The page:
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The truth about Lucille Ball and Vivian Vance’s relationship

Comedic duo Lucille Ball and Vivian Vance were the best of friends both on camera and off. Their chemistry was obvious, and it’s safe to say that something magical happened when these two women were on stage together for their TV show — the iconic ’50s sitcom, I Love Lucy.

Ball played the protagonist of the show, Lucy Ricardo, while Vance played her hilarious sidekick, Ethel Mertz. On screen, the two got into mischief and mayhem as housewives and won the hearts of millions of Americans. Their show was the first scripted television program to be shot on 35 mm film in front of a studio audience, and it won five Emmy awards during its successful six-year run (per the Television Academy Foundation). Off screen, Ball and Vance’s bond was just as strong as their characters’.

Like all friendships, though, Lucille Ball and Vivian Vance’s relationship had its ups and downs. Ultimately, they remained close until Vance’s death in 1979. Keep reading for an inside look at the close bond between the I Love Lucy stars.

Lucille Ball apparently didn't hit it off right away with Vivian Vance

You’d think these two hilarious women would have been friends right away, but in reality, it took Lucille Ball a while to warm up to her costar Vivian Vance. The two met on the set of I Love Lucy, but allegedly, Ball wanted Vance fired as soon as she showed up to set. “She was from the old school that said you never have prettier people on the set,” Frank Castelluccio, author of The Other Side of Ethel Mertz, has said (per Closer Weekly).

Ball’s first impression of Vance was clearly way off, and she quickly changed her mindset once she saw how dedicated Vance was to her character Ethel Mertz. It then did not take long for the pair to grow very close. “They became very good friends after Lucy realized Vivian wasn’t a rival,” actor Joe Mayer, who played Little Ricky on the show, told Closer Weekly.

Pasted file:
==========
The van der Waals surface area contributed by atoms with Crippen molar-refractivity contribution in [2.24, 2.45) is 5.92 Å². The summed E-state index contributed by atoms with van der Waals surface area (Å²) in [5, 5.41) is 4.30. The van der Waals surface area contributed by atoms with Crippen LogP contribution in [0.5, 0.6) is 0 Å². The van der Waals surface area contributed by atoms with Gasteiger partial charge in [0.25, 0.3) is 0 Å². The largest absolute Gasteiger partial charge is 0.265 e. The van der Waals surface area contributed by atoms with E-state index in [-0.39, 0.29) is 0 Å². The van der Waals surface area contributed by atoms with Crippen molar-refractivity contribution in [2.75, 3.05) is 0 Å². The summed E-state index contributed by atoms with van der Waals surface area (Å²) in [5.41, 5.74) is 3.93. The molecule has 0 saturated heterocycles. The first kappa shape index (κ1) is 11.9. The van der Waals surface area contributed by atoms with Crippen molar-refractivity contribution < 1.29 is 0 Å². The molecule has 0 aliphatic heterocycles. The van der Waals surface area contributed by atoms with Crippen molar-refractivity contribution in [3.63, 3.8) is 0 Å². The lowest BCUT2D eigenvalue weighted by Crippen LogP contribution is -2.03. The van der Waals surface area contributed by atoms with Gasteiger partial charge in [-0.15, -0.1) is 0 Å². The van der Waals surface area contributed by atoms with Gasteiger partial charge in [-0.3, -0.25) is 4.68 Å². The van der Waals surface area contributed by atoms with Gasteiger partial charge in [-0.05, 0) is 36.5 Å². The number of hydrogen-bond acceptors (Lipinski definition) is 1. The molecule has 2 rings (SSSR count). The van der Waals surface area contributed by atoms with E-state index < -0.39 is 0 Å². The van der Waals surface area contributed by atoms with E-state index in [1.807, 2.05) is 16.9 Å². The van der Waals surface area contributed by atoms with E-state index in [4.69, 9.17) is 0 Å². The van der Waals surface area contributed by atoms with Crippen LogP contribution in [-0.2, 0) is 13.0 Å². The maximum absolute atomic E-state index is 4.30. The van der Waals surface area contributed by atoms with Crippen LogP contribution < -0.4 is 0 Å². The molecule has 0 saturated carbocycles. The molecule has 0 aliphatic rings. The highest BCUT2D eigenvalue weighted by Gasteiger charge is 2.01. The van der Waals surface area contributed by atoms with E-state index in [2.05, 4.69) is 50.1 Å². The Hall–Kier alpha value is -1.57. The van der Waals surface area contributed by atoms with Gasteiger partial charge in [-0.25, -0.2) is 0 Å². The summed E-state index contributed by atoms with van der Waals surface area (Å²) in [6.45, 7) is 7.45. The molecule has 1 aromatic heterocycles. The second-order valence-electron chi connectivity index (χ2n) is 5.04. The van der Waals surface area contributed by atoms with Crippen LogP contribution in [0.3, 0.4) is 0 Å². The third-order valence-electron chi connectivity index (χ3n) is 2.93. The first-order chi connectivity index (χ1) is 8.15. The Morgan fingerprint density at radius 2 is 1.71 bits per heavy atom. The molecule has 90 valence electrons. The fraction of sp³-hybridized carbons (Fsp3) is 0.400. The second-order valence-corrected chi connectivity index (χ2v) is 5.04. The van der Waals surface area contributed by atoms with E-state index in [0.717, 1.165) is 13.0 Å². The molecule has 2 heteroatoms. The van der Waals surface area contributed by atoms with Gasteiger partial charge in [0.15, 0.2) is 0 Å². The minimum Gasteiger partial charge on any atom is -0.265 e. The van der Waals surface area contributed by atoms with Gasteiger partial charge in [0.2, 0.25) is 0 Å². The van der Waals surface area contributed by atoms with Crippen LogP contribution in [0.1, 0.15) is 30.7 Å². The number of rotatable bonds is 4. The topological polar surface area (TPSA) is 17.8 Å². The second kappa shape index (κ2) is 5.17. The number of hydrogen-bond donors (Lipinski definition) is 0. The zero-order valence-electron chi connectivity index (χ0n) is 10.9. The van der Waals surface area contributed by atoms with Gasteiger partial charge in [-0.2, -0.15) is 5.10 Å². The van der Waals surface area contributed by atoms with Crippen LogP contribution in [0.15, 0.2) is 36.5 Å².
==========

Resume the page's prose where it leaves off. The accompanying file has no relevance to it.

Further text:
In her autobiography Love, Lucy, Ball described their friendship as being destined and fated. She also said she believes their friendship is what made the show so great.

“As far as I was concerned, it was Kismet. Viv and I were extraordinarily compatible,” she wrote (via Cheat Sheet). “We both believe wholeheartedly in what we call ‘an enchanted sense of play,’ and use it liberally in our show.”

Lucille Ball and Vivian Vance's friendship was tested

While it was mostly nothing but laughs between Lucille Ball and Vivian Vance on the set of I Love Lucy, there was one period where their friendship was tested. During some of the last days of the hit comedy show, their friendship struggled as a result of the issues both women were experiencing in their personal lives. Ball was going through a divorce with her TV and real-life husband, Desi Arnaz. Simultaneously, Vance was in the process of divorcing from her husband of nearly two decades, Philip Ober (per Cheat Sheet). According to Ball’s autobiography Love, Lucy, the women began arguing on set, likely due to the pain they were both experiencing.

“Vivian and I have always been extraordinarily compatible, so we were especially close during this time of misery,” Ball wrote. “Occasionally, however, our tempers grew short; this was a very rough spell for all of us.”

They did not let their romantic relationships get in the way off their friendship, though, but the difficult experience they were both going through made them a bit more hostile than the usual happy-go-lucky women viewers saw on screen.

Lucille Ball and Vivian Vance were there for each other till the very end

Through years of being in showbusiness together, Lucille Ball and Vivian Vance stuck by each other. The same goes for their personal lives as their friendship never drifted even after they stopped working together. In some ways, it got even stronger with time.

In 1979, Vance was dying of bone cancer and she and Ball had a tearful last goodbye before Vance passed away. Author Paige Peterson, who’d grown close to Vance after the actress rented her mother’s home in Belvedere, Calif., gave People an inside look at that intimate moment, which she witnessed from the other room.

“You could hear them laughing, and towards the end there was a lot of sobbing,” Peterson told People. “It was an amazing thing to witness. The love of these two women.” A few days later, Vance passed away and Ball was very distraught by the loss of her closest friend.

“She cried about losing Viv for months after that,” said Lucie Arnaz, daughter of Lucille Ball and Desi Arnaz (via People).”Viv was, in many ways, like a sister to my mother. She could talk to Mom like nobody else, and I don’t think my mother could confide in many people the way she would with Viv.”

Ball passed away about a decade later in 1989. The friendship these women shared and the legacy they left will live on forever, though.

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